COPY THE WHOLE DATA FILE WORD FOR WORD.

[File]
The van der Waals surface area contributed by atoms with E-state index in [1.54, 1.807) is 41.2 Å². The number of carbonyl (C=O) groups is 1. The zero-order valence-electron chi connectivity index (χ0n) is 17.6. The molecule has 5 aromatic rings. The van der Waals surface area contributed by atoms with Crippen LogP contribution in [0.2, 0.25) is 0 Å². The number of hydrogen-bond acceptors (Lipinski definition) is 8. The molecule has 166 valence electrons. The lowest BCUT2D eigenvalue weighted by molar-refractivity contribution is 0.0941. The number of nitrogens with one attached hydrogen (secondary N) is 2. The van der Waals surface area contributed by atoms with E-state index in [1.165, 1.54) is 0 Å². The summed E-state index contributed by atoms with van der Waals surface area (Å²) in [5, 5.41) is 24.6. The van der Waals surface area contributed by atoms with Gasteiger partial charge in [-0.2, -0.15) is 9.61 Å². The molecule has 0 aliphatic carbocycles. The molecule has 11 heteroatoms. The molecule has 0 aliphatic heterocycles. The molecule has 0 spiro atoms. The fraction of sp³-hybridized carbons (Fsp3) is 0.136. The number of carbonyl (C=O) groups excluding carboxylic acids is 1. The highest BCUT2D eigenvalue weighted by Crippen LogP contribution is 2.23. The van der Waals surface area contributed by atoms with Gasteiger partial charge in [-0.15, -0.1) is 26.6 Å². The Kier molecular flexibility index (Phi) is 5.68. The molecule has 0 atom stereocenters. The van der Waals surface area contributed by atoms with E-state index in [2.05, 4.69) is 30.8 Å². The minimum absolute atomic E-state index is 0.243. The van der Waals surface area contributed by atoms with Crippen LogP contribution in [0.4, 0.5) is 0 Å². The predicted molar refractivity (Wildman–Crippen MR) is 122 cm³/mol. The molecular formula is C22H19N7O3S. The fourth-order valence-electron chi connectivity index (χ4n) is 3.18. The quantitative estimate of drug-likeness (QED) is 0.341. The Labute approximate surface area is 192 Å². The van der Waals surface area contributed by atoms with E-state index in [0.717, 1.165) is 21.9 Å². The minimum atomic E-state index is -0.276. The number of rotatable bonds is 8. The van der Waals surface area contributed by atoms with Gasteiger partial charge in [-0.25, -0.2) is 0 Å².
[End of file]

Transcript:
The van der Waals surface area contributed by atoms with E-state index in [1.54, 1.807) is 41.2 Å². The number of carbonyl (C=O) groups is 1. The zero-order valence-electron chi connectivity index (χ0n) is 17.6. The molecule has 5 aromatic rings. The van der Waals surface area contributed by atoms with Crippen LogP contribution in [0.2, 0.25) is 0 Å². The number of hydrogen-bond acceptors (Lipinski definition) is 8. The molecule has 166 valence electrons. The lowest BCUT2D eigenvalue weighted by molar-refractivity contribution is 0.0941. The number of nitrogens with one attached hydrogen (secondary N) is 2. The van der Waals surface area contributed by atoms with E-state index in [1.165, 1.54) is 0 Å². The summed E-state index contributed by atoms with van der Waals surface area (Å²) in [5, 5.41) is 24.6. The van der Waals surface area contributed by atoms with Gasteiger partial charge in [-0.2, -0.15) is 9.61 Å². The molecule has 0 aliphatic carbocycles. The molecule has 11 heteroatoms. The molecule has 0 aliphatic heterocycles. The molecule has 0 spiro atoms. The fraction of sp³-hybridized carbons (Fsp3) is 0.136. The number of carbonyl (C=O) groups excluding carboxylic acids is 1. The highest BCUT2D eigenvalue weighted by Crippen LogP contribution is 2.23. The van der Waals surface area contributed by atoms with Gasteiger partial charge in [-0.15, -0.1) is 26.6 Å². The Kier molecular flexibility index (Phi) is 5.68. The molecule has 0 atom stereocenters. The van der Waals surface area contributed by atoms with E-state index in [2.05, 4.69) is 30.8 Å². The minimum absolute atomic E-state index is 0.243. The van der Waals surface area contributed by atoms with Crippen LogP contribution in [0.4, 0.5) is 0 Å². The predicted molar refractivity (Wildman–Crippen MR) is 122 cm³/mol. The molecular formula is C22H19N7O3S. The fourth-order valence-electron chi connectivity index (χ4n) is 3.18. The quantitative estimate of drug-likeness (QED) is 0.341. The Labute approximate surface area is 192 Å². The van der Waals surface area contributed by atoms with E-state index in [0.717, 1.165) is 21.9 Å². The minimum atomic E-state index is -0.276. The number of rotatable bonds is 8. The van der Waals surface area contributed by atoms with Gasteiger partial charge in [-0.25, -0.2) is 0 Å².